"Clinically-based teacher preparation" represents a new scheme to further weaken the impetus toward child advocacy and ethical student treatment, the social justice mission of schools, and the progressive and humane philosophical grounding of teacher education that has been under attack since Reagan came to power. The new plan was incubated and hatched by the gang that brought you the era of nonstop test and punish, corporate welfare charter queens, anti-cultural shrunken curricula, teacher demonization and union busting, Reading First parrot teaching, DIBELS, corporate tutoring, the super-sized junk food textbook, and unending data surveillance systems. It has been marched out under the banner of what has been until now a highly-regarded teacher accreditation outfit known as NCATE.
First, a comment about the psychology of this "comprehensive" report, which bears the schizophrenic markings that only come from hurried committee construction by forces in clear opposition. For instance, we see corporate America's anti-preparation program, Teach for America, mentioned in the same paragraph with the highly-respected Alverno College, as if there is some equivalence of legitimacy between the two to teacher education. And many alternative prep scams in between, all given full-throated support by the organization charged with the responsibility to uphold the integrity of teacher education in the U. S. Sad, but done. Very sad.
If NCATE really wanted to move to a clinical model that would emulate American medical education, it would have taken some effort the make changes much more significant than the ones outlined in this pathetic report. For instance, in medical ed, we have pre-med preceding med school, which has its clinical internship, as well as pre-clinical component. The pre-clinical is made up of three years of classroom study in basic and medical science, supplemented by heavy doses of acculturation and observation. Following the clinical comes at least three years in residency.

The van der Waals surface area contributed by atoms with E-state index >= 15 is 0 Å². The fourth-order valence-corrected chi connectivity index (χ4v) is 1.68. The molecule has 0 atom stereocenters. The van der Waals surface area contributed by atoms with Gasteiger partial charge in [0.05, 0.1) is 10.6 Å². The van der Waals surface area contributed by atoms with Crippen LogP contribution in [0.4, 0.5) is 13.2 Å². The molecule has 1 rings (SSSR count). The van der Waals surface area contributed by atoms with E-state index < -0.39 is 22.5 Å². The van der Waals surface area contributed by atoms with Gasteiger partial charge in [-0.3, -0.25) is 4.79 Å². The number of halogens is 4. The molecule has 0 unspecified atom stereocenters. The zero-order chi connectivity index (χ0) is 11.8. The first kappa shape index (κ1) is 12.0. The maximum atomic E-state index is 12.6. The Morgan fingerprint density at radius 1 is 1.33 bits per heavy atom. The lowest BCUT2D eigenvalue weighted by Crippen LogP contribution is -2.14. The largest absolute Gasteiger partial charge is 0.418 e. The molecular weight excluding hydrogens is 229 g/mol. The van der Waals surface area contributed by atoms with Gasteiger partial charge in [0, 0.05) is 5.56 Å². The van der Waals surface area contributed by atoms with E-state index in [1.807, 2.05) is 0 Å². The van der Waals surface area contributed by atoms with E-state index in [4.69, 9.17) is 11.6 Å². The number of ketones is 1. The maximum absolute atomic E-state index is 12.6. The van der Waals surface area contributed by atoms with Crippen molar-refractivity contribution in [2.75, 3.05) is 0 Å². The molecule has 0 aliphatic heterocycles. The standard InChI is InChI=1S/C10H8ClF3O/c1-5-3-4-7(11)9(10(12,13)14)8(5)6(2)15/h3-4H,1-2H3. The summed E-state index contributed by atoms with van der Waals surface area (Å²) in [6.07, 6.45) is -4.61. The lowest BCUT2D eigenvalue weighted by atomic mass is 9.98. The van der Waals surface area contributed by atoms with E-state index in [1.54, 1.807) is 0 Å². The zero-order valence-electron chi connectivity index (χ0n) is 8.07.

Based on the three "crucial goals" being advanced below, it would seem that very little time or coursework, if any, is being added to the "clinical" teacher model. Rather, it seems that more of the existing time is being given over to the "clinical" with the effect being a further reduction of the pre-clinical. If you can think of a doctor prescribing a medicine without understanding chemical interactions, or a surgeon cutting you open without knowing where the veins and arteries are, then you get the picture. The pre-clinical body of knowledge--child development, educational psychology and sociology, educational philosophy and history, learning science, cognitive science, curriculum theory and practice, research skills, classroom management, and human dynamics--all will be subjected in the new plan to a further squeeze, rather than being expanded to really develop the heft, breadth, and depth that would truly emulate a medical model.
So does TFA, then, qualify as a "clinical" model? Why not? Let's give these med students 5 weeks of pre-clinical education and then dump them into a hospital where people are dying left and right. But don't worry, they are learning something about chemistry and anatomy at night after a ten-hour day at the hospital, where the roof is leaking, by the way, and there's no toilet paper in the bathroom, and patients are being treated in broom closets.